MORE is a collection of essays by population experts like Eileen Crist and William Ryerson, and at its heart is a series of photographic essays illuminating the profound damage that growing populations and their behavior have done to the Earth, and which threaten the future of humanity.

seven. Hell (Robert Langdon #4)

Dan Brown

(Doubleday, 2013)

Robert Landon, the Harvard symbologist, wakes up in a hospital in Italy with a head injury and no memory of what has happened to him in the past 36 hours; he keeps hearing a woman’s voice telling him to “seek and find”. After finding a bottle with a biohazard sign in his jacket, decides to call the US Consulate and learns they are looking for him. On the other hand, he and his doctor, Sienna Brooks, are pursued by a relentless assassin and are forced to flee.

Through this cat-and-mouse chase, Robert Landon and his companion must unravel a series of codes, created by a brilliant scientist obsessed with the end of the world, in order to save humanity.

8. The population bomb

Paul R. Ehrlich

(Buccaneer Books, 1968)

Written by a Stanford University professor and his wife, Anne Ehrlich, this book has been widely criticized for its alarmist tone. However, he had successfully predicted global famine in the 1970s and 1980s due to overpopulation, as well as other major societal upheavals. The writer in his book advocates immediate action to limit population growth and extends the idea of ​​”population explosion”, which was previously a term more used in academic circles, to a wider and more mainstream audience.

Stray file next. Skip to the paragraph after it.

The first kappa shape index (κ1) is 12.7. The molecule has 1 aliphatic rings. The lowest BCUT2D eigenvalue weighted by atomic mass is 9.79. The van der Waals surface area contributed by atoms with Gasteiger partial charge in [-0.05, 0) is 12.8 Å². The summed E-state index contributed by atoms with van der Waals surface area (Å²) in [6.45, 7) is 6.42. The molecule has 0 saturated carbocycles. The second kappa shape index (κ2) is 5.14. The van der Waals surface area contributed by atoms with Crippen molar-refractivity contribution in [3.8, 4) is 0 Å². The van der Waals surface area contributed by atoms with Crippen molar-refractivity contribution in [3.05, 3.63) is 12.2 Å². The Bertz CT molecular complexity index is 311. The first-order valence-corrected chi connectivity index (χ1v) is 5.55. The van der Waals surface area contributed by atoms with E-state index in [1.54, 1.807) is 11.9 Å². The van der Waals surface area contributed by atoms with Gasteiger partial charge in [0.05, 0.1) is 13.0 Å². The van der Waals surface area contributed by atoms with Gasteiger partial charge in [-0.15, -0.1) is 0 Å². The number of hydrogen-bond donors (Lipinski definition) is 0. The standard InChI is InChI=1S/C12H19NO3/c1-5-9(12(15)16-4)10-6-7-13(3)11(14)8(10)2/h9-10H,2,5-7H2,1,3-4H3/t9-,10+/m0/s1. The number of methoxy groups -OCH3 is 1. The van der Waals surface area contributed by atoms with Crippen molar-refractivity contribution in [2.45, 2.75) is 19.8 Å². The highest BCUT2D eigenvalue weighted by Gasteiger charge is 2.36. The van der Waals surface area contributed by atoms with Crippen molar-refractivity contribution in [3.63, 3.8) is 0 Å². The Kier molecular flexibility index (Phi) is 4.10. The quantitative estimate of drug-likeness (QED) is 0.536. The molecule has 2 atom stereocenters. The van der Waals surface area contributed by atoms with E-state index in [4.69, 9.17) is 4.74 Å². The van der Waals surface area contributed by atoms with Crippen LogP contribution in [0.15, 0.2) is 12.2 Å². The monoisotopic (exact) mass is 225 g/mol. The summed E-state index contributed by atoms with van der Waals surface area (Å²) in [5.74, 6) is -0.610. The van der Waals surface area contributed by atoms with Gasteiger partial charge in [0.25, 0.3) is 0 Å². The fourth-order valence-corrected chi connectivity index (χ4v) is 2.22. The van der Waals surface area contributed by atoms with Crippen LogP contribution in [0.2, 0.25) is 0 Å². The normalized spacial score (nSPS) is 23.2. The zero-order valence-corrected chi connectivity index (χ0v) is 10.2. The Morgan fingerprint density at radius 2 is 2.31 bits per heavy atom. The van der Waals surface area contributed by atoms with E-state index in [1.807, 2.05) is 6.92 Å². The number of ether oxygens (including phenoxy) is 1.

A large part of the book is dedicated to describing the state of the environment and food security. Additionally, Ehrlich argues that because the population at the time was undernourished and growing rapidly, it was unreasonable to expect sufficient improvements in food production to feed everyone.

9. Ender’s Game (Ender’s Saga #1)

Card Orson Scott

(Tor, 2004)

Andrew “Ender” Wiggin thinks he’s playing computer-simulated war games, but what he’s a part of is far more menacing. He is the result of genetic experimentation, a genius, and the hero Earth is looking for to defeat the Buggers – a race of aliens that the planet has been at war with for a hundred years and who seek to destroy all human life.

This military sci-fi book explores the dynamics of power, jealousy, revenge and tells the story of Wiggin sailing through high winds to save all of mankind as they anticipate another invasion from their dangerous alien enemies.

Maisha Syeda is a writer, painter and graduate in English literature and writing. She is the deputy editor of Daily Star Books.